Different Theories on How it Works
The examination of the spine to evaluate structure and function is what makes chiropractic different from other health care procedures. Your spinal column is a series of movable bones, which begin at the base of your skull and end in the center of your hips. Thirty pairs of spinal nerves extend down the spine from the brain and exit through a series of openings. The nerves leave the spine and form a complicated network that influences every living tissue in your body.
The conditions which doctors of chiropractic address are as varied as the nervous system itself. All chiropractors use a standard procedure of examination to diagnose a patients condition and choose an appropriate course of treatment. The most well known form of treatment is the spinal manipulation or adjustment.
Chiropractic adjustments to the spine improve mobility and correct alignment. An adjustment is a direct force on the spine executed by the hand. Spinal manipulation restores joint mobility by manually applying a gentle, controlled level of force into restricted joints. Manipulation combined with soft tissue adjustment in and around an affected joint, restores mobility alleviating pain and muscle tightness, allowing tissues to heal. The practitioner uses a series of hand manipulations to adjust the spine properly, such as palpation, active motion where the patient moves their body, and passive movement (mobilization) where the chiropractor moves the patients body.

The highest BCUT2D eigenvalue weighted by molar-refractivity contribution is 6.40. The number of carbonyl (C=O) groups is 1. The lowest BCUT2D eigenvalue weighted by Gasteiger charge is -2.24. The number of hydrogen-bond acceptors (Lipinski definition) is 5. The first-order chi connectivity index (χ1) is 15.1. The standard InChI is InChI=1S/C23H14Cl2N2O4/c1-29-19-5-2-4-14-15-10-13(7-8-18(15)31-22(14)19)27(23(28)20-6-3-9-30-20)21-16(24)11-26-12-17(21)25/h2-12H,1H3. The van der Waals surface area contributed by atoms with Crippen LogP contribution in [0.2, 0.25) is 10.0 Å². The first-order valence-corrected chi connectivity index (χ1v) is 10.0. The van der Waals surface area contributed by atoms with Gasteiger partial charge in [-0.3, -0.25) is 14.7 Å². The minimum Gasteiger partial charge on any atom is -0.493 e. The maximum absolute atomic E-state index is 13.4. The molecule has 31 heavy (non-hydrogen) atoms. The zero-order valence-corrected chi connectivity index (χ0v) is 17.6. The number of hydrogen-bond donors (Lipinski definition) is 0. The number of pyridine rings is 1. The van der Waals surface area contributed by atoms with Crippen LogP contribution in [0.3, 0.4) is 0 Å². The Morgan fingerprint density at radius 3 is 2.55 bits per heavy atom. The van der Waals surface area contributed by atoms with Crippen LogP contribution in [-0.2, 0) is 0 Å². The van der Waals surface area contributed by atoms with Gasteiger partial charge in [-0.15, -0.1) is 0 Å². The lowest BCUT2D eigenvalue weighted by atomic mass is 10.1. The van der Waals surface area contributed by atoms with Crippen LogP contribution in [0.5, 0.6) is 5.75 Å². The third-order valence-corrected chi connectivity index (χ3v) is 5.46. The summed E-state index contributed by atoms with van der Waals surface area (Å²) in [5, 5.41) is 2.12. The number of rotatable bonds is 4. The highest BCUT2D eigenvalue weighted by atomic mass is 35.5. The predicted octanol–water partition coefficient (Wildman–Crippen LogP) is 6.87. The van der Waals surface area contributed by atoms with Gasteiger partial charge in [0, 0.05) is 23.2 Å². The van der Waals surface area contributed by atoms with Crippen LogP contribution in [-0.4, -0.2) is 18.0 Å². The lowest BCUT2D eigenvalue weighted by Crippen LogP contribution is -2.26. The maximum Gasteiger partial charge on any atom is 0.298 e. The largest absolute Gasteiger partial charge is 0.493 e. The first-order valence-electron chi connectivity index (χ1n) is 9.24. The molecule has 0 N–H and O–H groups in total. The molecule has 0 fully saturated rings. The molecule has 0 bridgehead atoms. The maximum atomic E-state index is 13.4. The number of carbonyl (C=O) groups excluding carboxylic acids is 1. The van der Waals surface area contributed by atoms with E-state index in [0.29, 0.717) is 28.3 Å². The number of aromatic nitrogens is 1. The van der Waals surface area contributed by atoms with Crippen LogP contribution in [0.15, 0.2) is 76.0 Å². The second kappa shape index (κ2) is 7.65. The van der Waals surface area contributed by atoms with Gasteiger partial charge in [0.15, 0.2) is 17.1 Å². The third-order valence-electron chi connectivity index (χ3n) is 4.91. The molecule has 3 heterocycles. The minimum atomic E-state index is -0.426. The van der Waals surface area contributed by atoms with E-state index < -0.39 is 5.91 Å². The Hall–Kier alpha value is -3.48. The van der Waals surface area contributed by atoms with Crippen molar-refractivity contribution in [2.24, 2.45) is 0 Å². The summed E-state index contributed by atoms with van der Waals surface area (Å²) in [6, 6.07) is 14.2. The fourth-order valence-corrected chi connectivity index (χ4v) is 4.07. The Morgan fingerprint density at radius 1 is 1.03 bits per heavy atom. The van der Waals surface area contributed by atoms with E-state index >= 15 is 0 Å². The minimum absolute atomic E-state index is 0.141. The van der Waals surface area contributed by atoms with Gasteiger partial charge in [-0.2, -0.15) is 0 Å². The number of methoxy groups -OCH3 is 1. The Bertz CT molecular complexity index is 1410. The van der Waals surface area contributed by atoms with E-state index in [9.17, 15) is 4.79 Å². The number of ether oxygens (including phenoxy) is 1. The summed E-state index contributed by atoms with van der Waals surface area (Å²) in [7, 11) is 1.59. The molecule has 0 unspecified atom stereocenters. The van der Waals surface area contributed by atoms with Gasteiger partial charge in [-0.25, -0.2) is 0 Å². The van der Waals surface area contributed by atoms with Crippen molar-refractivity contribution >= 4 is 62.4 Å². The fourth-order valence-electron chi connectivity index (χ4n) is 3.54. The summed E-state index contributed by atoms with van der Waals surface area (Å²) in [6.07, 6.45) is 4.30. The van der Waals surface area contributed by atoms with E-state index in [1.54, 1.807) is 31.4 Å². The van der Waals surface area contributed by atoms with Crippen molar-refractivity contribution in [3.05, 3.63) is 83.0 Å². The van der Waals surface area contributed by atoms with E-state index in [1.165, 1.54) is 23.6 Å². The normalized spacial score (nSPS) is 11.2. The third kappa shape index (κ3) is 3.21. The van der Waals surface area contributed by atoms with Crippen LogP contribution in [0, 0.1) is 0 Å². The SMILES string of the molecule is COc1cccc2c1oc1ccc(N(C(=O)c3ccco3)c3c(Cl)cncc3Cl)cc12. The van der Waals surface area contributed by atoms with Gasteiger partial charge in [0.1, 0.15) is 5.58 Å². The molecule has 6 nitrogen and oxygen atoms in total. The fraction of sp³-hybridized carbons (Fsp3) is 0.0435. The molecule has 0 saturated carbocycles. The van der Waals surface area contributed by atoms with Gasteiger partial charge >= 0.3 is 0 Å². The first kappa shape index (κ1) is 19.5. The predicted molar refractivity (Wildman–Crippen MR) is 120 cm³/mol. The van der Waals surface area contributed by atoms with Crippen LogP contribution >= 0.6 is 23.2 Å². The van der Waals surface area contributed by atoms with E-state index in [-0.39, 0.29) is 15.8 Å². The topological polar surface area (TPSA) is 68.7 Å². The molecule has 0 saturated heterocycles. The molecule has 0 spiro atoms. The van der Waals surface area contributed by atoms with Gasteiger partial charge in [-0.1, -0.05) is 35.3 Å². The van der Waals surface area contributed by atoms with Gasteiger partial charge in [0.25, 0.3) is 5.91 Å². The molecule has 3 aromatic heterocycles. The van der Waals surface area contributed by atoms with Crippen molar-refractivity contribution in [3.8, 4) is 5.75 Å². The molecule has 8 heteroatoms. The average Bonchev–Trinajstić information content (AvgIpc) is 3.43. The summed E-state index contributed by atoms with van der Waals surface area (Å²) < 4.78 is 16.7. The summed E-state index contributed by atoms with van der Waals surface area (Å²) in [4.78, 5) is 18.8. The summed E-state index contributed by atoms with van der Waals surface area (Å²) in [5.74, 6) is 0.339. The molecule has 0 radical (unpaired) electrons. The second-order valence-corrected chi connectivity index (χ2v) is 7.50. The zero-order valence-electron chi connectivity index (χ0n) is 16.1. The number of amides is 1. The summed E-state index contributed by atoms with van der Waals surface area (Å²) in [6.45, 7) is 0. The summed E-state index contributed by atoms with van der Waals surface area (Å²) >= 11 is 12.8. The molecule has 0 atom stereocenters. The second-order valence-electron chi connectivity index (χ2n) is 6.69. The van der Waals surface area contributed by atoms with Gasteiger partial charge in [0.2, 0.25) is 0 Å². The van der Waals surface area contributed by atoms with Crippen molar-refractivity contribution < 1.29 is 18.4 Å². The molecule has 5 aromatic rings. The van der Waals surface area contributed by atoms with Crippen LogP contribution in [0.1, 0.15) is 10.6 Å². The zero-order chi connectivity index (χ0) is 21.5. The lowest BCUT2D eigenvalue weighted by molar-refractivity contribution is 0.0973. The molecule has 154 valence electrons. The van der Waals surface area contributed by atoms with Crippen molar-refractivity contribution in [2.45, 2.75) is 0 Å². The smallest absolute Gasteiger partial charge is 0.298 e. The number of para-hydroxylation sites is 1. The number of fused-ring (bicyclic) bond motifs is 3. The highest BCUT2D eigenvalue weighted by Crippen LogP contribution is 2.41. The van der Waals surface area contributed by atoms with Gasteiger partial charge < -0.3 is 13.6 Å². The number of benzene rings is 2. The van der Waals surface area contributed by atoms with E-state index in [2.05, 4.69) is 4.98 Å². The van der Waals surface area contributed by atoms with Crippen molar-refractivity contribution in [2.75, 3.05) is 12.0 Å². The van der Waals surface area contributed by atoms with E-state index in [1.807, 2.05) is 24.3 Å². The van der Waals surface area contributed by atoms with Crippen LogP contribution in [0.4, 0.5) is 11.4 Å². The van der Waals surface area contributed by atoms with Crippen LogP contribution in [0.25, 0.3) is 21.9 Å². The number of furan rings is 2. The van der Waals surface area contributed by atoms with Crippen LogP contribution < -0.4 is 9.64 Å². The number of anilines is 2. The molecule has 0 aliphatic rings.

Conditions it Works Best For
Chiropractic is the most frequently used alternative health care in the United States. Government clinical guidelines confirm that chiropractic is a safe and effective treatment for acute low back pain.
In many cases, as in acute or chronic neck and back pain, chiropractic care may be the primary method of treatment. When other medical conditions exist, chiropractic care complements and supports other methods of alternative and standard medical treatment.
Clinical research further suggests that chiropractic may be clinically effective to not only treat back pain but also carpal tunnel syndrome, fibromyalgia, headache, migraine, neck pain and premenstrual syndrome. Current federally funded research projects are being conducted on the use of chiropractic for low back pain and for the management of musculoskeletal injuries and disorders, particularly in children and the physically disabled. Other research in progress includes chiropractic for asthma, low back pain and neck pain.